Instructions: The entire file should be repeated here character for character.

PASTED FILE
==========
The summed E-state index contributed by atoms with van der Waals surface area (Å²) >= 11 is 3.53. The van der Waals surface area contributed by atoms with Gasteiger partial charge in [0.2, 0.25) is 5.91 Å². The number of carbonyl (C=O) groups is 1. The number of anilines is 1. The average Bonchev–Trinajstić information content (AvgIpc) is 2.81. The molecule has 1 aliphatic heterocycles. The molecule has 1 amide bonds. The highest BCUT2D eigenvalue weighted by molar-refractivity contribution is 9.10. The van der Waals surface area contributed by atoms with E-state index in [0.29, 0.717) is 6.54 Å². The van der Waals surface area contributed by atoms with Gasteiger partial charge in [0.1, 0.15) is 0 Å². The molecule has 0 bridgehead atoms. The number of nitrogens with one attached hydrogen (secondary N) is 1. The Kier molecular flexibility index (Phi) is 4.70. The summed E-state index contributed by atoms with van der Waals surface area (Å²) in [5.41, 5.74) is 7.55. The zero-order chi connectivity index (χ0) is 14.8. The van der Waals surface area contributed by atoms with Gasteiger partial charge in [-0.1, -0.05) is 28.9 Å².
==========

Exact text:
The summed E-state index contributed by atoms with van der Waals surface area (Å²) >= 11 is 3.53. The van der Waals surface area contributed by atoms with Gasteiger partial charge in [0.2, 0.25) is 5.91 Å². The number of carbonyl (C=O) groups is 1. The number of anilines is 1. The average Bonchev–Trinajstić information content (AvgIpc) is 2.81. The molecule has 1 aliphatic heterocycles. The molecule has 1 amide bonds. The highest BCUT2D eigenvalue weighted by molar-refractivity contribution is 9.10. The van der Waals surface area contributed by atoms with E-state index in [0.29, 0.717) is 6.54 Å². The van der Waals surface area contributed by atoms with Gasteiger partial charge in [0.1, 0.15) is 0 Å². The molecule has 0 bridgehead atoms. The number of nitrogens with one attached hydrogen (secondary N) is 1. The Kier molecular flexibility index (Phi) is 4.70. The summed E-state index contributed by atoms with van der Waals surface area (Å²) in [5.41, 5.74) is 7.55. The zero-order chi connectivity index (χ0) is 14.8. The van der Waals surface area contributed by atoms with Gasteiger partial charge in [-0.1, -0.05) is 28.9 Å².